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Several of these changes look like they are moving more towards like Ruby and Python today. Some of the automatic dereferencing things make me wonder whether Larry is toying with changing Perl's copy-by-value on assignment rule as well.

What do I mean by that?

Well in Perl 5 if you say:

$foo = $bar;
a new value is made of $bar and copied into $foo. If I later say:
$foo .= $baz;
then $foo is modified in place. By contrast in Ruby if you say:
foo = bar;
you copy by reference. So later on if you say:
foo += baz
that expands to:
foo = foo + baz;
and you create a new string and copy a reference of that to foo. To get the fast in-place modification you have to instead try:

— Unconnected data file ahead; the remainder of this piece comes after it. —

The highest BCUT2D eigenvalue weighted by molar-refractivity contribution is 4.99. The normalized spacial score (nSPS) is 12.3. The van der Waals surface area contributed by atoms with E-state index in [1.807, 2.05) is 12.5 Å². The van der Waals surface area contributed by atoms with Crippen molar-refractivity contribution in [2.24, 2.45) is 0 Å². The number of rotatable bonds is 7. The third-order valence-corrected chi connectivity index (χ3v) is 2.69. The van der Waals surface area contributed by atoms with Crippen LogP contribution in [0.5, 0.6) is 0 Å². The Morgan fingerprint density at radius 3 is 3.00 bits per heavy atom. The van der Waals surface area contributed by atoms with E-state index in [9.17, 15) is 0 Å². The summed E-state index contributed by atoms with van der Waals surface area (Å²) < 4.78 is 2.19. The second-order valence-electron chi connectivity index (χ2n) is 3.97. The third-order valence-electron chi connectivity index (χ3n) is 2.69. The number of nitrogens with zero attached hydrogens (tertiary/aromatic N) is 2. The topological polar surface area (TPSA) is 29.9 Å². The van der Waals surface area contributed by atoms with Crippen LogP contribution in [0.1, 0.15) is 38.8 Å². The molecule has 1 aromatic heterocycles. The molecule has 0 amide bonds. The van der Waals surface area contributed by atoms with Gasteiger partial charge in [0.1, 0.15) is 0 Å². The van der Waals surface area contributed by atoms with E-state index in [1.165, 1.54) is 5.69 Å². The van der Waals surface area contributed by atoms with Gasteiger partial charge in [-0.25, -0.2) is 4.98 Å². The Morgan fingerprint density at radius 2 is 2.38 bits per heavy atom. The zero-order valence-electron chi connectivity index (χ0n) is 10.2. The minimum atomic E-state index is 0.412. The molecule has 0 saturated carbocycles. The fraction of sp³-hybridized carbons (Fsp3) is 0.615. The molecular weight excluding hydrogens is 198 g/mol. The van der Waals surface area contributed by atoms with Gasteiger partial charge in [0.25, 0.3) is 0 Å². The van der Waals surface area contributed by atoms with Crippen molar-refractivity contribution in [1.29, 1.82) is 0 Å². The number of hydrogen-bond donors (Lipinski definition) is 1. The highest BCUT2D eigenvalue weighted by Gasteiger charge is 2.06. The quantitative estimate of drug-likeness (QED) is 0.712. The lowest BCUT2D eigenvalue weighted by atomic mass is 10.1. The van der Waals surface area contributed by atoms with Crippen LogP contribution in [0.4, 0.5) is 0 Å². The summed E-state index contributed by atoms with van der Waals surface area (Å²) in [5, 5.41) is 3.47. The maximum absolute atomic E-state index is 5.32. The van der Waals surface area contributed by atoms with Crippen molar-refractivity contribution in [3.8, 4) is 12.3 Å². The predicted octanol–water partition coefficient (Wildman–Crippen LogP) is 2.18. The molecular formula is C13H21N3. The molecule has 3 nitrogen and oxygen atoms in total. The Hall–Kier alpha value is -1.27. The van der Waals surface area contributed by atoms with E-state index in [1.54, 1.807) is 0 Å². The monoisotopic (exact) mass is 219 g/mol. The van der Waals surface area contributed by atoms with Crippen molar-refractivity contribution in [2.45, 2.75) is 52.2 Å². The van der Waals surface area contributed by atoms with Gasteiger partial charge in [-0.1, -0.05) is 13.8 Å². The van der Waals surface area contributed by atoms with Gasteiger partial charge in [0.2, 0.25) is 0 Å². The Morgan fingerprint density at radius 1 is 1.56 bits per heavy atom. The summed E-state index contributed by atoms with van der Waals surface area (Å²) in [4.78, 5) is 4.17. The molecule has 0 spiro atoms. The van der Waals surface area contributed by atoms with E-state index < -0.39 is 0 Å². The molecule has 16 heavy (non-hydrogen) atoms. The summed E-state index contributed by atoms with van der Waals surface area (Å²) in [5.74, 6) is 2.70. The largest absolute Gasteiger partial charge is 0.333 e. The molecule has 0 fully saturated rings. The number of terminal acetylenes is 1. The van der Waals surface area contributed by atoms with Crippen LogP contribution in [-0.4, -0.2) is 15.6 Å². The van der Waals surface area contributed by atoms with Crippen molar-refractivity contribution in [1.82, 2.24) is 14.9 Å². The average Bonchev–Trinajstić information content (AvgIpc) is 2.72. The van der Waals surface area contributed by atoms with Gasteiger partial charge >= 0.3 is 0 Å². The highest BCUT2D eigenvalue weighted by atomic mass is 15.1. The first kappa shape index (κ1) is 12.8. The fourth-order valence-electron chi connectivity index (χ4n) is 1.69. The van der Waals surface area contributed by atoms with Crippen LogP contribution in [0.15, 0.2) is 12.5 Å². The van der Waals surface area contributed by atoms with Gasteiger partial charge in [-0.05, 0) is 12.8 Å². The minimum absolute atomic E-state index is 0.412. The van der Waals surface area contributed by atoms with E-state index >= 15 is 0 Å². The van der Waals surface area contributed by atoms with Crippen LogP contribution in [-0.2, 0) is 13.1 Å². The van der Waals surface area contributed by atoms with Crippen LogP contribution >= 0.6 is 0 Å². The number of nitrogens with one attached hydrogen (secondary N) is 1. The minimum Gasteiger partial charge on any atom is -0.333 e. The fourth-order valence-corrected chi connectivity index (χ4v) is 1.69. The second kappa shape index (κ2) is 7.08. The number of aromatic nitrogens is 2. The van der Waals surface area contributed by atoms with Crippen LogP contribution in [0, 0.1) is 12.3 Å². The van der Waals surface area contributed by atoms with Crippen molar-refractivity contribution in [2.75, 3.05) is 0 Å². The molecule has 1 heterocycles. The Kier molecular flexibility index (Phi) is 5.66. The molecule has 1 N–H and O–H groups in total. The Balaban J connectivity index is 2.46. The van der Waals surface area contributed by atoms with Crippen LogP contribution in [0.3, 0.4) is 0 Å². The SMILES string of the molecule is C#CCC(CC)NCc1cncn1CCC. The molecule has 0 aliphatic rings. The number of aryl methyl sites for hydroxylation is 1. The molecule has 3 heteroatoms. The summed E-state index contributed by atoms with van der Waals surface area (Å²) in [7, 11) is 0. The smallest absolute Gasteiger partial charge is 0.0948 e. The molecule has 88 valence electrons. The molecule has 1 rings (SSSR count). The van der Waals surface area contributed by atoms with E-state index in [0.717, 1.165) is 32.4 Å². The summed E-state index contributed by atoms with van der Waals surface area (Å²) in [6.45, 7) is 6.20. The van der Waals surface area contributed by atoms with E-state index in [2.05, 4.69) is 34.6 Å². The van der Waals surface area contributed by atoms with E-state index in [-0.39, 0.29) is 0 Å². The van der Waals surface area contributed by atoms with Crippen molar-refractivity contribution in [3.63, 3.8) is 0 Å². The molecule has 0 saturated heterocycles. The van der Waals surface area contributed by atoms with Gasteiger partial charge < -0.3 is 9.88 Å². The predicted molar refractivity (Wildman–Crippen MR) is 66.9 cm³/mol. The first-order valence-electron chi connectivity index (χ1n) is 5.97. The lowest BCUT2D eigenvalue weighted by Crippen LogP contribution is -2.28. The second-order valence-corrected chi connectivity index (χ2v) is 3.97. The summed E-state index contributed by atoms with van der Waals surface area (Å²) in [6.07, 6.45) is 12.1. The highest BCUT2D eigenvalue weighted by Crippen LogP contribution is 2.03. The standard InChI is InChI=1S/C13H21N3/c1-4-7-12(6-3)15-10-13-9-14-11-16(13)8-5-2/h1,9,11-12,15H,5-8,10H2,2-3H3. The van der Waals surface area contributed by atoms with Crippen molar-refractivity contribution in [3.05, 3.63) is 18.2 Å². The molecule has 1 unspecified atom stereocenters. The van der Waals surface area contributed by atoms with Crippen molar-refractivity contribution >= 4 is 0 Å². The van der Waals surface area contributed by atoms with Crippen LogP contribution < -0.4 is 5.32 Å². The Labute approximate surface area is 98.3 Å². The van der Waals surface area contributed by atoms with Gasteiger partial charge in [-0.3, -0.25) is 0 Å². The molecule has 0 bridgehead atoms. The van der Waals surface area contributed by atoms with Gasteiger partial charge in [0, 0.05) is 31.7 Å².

foo << baz;
which will also modify bar.

Anyways if Perl changed this basic semantic, here is what would be affected:

  1. You save memory.
  2. Copying data speeds up.
  3. Incrementally building large strings slows down unless you provide an operator for it with explicit side-effects.
  4. Subroutines that expect to change their arguments by reference would be hard to rewrite from Perl 5 to Perl 6.
Does anyone have any idea what Larry's thinking is on this issue? Will Perl continue to copy-by-value on assignment?

In reply to Re (tilly) 1: Exegesis 2 - Perl 6 by tilly
in thread Exegesis 2 - Perl 6 by Ovid

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